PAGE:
Editor's Note: 'Our Colorado' stories help natives and newcomers navigate the challenges related to our rapidly growing state, including real estate and development, homelessness, transportation and more. To comment on this or other 360 stories, email us at OurCO@TheDenverChannel.com. See more 'Our Colorado' stories here.
DENVER — It seems like new places to rent are going up everywhere you look. Keeping it affordable is one of the City of Denver's top priorities, according to its five-year plan. The issue at hand is when developers build affordable rental units, they don’t have to keep them affordable forever.
In the next few years, it could become even more difficult for low-income families to find or stay in affordable units. Many developers had agreed to keep some units affordable for 20 years — it’s called a preservation ordinance. But time is ticking, and in five years, 8 percent of those rentals could disappear for low-income families, according to our partners at the Denver Post. That equates to about 1,700 units in Denver and more than 6,000 in the state.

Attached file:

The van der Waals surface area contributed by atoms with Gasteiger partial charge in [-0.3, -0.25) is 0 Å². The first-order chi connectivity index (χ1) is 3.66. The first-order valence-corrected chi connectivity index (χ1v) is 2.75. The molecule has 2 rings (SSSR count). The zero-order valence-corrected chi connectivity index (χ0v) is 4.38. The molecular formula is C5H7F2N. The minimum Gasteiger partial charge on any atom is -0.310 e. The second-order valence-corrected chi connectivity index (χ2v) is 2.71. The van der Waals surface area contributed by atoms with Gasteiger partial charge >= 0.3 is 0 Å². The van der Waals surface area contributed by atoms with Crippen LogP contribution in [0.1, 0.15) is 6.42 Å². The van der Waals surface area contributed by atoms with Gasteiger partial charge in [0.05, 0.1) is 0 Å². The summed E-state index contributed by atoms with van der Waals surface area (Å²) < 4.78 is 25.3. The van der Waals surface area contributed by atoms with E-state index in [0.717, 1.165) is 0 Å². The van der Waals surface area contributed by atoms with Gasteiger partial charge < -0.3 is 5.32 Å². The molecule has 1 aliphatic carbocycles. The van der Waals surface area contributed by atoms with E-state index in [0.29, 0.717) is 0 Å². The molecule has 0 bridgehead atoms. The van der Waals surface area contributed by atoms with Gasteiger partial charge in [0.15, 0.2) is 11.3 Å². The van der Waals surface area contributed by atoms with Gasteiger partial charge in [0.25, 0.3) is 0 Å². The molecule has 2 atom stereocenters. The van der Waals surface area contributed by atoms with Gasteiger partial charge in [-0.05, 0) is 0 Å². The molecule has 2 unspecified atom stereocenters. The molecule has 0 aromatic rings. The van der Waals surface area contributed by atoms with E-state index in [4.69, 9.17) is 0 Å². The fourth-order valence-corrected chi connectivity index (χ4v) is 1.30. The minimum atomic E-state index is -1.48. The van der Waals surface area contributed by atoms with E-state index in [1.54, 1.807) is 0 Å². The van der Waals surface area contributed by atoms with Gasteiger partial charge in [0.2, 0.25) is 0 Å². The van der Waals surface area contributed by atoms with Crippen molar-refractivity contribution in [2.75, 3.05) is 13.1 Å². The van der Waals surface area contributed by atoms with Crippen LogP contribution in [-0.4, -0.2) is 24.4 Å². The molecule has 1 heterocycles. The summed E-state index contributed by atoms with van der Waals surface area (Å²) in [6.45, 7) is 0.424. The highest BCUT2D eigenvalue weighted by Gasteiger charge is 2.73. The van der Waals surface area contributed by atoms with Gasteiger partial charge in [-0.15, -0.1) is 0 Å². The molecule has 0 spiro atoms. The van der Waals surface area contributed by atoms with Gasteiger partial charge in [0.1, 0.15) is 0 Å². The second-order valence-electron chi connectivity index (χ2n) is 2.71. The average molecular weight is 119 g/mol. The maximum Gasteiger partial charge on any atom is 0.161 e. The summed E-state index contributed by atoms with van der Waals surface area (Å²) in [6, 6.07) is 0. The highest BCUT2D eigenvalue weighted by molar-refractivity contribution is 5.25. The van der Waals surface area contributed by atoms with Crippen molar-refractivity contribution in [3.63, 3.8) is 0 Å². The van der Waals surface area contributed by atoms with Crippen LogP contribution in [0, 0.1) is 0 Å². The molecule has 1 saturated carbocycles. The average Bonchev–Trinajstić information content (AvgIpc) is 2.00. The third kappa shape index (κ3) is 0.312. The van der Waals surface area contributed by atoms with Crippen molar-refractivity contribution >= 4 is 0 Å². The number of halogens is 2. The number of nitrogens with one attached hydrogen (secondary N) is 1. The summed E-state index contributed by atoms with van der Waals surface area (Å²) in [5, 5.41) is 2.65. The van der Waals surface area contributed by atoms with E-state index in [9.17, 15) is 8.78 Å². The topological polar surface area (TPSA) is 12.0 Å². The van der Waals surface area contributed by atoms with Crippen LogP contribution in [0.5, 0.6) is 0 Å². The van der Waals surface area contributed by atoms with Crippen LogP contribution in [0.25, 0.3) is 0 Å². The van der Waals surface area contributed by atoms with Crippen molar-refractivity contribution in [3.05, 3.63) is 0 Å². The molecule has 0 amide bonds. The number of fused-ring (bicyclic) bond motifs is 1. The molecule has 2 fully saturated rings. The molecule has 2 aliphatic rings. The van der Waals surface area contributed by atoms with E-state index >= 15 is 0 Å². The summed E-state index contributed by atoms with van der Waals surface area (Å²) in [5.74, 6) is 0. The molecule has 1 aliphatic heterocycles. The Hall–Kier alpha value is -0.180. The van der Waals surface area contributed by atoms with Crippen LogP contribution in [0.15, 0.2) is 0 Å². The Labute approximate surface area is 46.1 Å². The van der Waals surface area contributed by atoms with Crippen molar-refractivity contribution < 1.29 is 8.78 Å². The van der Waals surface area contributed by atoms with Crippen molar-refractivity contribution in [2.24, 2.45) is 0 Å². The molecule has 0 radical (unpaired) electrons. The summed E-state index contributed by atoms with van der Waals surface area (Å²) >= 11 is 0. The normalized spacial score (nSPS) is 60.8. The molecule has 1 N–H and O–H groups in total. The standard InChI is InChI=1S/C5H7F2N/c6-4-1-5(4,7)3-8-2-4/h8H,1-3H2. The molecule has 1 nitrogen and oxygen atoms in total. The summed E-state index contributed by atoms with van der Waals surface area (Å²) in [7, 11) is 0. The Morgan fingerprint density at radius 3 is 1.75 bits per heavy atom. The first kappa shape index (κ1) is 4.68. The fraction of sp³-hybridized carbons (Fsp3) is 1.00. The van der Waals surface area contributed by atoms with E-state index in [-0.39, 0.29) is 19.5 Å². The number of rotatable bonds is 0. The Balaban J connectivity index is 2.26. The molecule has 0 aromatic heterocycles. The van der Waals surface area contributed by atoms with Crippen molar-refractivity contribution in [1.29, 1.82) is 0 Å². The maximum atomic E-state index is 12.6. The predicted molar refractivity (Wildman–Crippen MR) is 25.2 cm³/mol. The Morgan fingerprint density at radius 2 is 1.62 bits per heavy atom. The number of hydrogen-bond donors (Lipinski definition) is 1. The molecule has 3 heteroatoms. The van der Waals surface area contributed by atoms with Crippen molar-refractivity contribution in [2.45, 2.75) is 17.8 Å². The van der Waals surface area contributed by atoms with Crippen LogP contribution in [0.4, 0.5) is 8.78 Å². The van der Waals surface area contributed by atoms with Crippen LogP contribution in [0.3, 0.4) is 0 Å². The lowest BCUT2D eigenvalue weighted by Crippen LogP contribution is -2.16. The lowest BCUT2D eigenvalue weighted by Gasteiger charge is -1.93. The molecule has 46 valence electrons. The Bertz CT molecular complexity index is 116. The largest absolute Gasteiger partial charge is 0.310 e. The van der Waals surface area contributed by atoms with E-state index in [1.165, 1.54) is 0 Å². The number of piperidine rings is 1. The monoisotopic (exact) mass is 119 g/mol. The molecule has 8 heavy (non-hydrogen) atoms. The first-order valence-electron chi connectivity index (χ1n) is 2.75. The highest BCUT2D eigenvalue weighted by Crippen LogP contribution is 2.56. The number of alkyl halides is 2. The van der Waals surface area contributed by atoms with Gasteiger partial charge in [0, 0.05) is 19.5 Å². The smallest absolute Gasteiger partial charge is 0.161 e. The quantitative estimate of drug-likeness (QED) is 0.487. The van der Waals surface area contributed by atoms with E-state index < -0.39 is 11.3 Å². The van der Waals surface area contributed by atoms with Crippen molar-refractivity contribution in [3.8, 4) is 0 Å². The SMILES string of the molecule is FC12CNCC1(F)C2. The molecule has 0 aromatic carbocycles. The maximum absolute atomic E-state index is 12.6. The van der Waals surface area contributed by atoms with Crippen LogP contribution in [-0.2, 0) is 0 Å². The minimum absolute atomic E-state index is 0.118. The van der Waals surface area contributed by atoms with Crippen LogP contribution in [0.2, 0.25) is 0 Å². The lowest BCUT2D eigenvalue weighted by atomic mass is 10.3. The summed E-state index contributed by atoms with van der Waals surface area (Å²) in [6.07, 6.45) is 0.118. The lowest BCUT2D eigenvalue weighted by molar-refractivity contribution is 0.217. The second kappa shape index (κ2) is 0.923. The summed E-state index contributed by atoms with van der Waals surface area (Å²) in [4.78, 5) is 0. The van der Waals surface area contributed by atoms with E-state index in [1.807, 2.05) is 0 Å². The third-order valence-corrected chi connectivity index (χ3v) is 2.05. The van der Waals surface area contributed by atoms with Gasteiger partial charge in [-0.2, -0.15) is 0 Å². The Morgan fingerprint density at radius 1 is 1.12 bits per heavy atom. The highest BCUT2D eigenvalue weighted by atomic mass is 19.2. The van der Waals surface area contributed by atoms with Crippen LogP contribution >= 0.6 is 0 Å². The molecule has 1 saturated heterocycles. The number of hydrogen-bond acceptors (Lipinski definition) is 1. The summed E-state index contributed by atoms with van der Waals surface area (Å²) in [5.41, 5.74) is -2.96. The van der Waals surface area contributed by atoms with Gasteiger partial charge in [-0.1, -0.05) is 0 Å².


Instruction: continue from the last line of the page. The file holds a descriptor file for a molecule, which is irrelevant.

Councilwoman At-Large Robin Kneich told Denver7, the preservation ordinance, which allows the city to invest or even purchase homes before the requirement expires, already exists but now city leaders would like to increase it to 60 years.
"We have lost some homes. When that happens, residents are displaced, and future residents don't get an opportunity to live there," said Kneich.
The Ashley Union Station apartments in downtown, have committed to 60 years. But not everyone is on the same page.
"We have seen some investors come in and swoop in and buy buildings with the intention of that affordability to expire," said Kneich.
Councilwoman Debbie Ortega is the only council member who doesn’t support updating the ordinance. She told Denver7, non-profit housing partners will suffer. Ortega sits on the board for the Del Norte Neighborhood Corporation.
She believes longer affordability restrictions would hurt property values, securing financing to maintain older buildings will prove more difficult and lastly, she feels the city does not have the right tools in place to manage the rentals efficiently.
But Kniech said plenty of big cities including Boulder, require projects to keep income restrictions forever if they want city funding.
In the end, she said it’s about the low-income families that would otherwise, have nowhere to go.
"It’s also because those families then get to stay in place, they get to the same school and have the same commute: all the things stability provides," said Kniech.
For more information about affordable housing qualifications and applications, visit the City and County of Denver's OED website.
City Council will discuss the ordinance at Tuesday's meeting. Following that, any votes would take place at the following Monday meeting.